Determination of levoglucosan from smoke samples using microchip capillary electrophoresis with pulsed amperometric detection

Carlos D. García, Guenter Engling, Pierre Herckes, Jeffrey L. Collett, Charles S. Henry

Research output: Contribution to journalArticle

50 Scopus citations

Abstract

Separation and detection of native anhydrous carbohydrates derived from the combustion of biomass using an electrophoretic microchip with pulsed amperometric detection (PAD) is described. Levoglucosan represents the largest single component of the water extractable organics in smoke particles and can be used to trace forest fires or discriminate urban air pollution sources. Detection of levoglucosan and other sugar anhydrides in both source and ambient aerosol samples is typically performed by gas Chromatographic (GC) separation with mass spectrometric (MS) detection. This method is cost, time, and labor intensive, typically involving a multistep solvent extraction, chemical derivatization, and finally analysis by GC/MS. However, it provides a rich wealth of chemical information as the result of the combination of a separation method and MS and exhibits good sensitivity. In contrast, microchip capillary electrophoresis offers the possibility of performing simpler, less expensive, and faster analysis. In addition, integrated devices can be fabricated and incorporated with an aerosol collection system to perform semicontinuous, onsite analysis. In the present report, the effect of the separation potential, buffer pH and composition, injection time, and pulsed amperometric detection parameters were studied in an effort to optimize both the separation and detection of anhydrous sugars. Using the optimized conditions, the analysis can be performed in less than a minute, with detection limits ranging from 22 fmol (16.7 μM) for levoglucosan to 336 fmol (258.7 μM) for galactosan. To demonstrate the capabilities of the device, a comparison was made between GC/MS and microchip electrophoresis using an aerosol source sample generated in a wood-burning chamber. A second example utilizing an ambient aerosol sample illustrates a matrix interference necessitating additional method development for application to samples not dominated by wood smoke.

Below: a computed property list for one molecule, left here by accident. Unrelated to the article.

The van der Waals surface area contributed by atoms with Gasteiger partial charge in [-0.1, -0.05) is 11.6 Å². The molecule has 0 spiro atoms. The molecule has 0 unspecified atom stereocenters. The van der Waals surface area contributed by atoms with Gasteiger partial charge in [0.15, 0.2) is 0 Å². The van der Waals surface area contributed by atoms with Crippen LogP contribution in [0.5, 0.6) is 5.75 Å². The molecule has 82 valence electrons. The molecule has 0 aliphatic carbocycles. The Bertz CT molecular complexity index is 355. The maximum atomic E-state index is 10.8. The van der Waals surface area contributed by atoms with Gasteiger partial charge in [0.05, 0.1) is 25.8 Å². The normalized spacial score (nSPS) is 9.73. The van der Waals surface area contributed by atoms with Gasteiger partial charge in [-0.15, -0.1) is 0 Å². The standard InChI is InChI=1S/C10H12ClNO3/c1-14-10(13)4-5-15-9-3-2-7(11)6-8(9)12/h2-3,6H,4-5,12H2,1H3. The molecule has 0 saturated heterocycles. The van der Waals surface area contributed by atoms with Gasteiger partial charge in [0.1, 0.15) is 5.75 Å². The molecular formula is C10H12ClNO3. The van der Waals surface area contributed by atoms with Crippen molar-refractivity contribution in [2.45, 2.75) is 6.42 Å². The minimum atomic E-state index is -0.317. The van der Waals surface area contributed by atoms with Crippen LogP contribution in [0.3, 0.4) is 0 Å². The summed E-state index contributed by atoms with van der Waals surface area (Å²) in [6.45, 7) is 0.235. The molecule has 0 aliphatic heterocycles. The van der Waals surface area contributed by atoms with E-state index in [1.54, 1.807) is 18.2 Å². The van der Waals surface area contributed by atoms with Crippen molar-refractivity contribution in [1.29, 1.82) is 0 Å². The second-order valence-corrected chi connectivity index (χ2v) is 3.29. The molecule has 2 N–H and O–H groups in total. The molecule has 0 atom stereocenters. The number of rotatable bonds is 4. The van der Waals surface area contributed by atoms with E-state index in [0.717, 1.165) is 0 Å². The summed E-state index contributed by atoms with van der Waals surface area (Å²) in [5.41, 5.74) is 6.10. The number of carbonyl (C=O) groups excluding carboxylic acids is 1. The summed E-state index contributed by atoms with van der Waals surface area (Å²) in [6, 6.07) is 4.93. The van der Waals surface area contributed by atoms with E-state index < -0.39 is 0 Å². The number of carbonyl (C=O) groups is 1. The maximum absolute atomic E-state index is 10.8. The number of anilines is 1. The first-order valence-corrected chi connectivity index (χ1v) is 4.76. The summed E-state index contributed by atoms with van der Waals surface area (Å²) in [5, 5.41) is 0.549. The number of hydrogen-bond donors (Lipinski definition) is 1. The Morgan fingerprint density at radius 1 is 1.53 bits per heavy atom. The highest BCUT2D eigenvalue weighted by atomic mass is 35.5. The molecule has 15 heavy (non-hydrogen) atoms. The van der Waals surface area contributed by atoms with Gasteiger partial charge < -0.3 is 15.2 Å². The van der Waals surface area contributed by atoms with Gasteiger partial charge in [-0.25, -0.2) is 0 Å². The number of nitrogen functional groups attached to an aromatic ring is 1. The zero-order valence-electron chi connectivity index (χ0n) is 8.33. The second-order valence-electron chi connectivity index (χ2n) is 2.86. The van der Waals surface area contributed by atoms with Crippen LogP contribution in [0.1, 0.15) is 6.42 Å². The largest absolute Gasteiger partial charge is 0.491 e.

Original languageEnglish (US)
Pages (from-to)618-623
Number of pages6
JournalEnvironmental Science and Technology
Volume39
Issue number2
DOIs
StatePublished - Jan 15 2005
Externally publishedYes

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ASJC Scopus subject areas

  • Chemistry(all)
  • Environmental Chemistry

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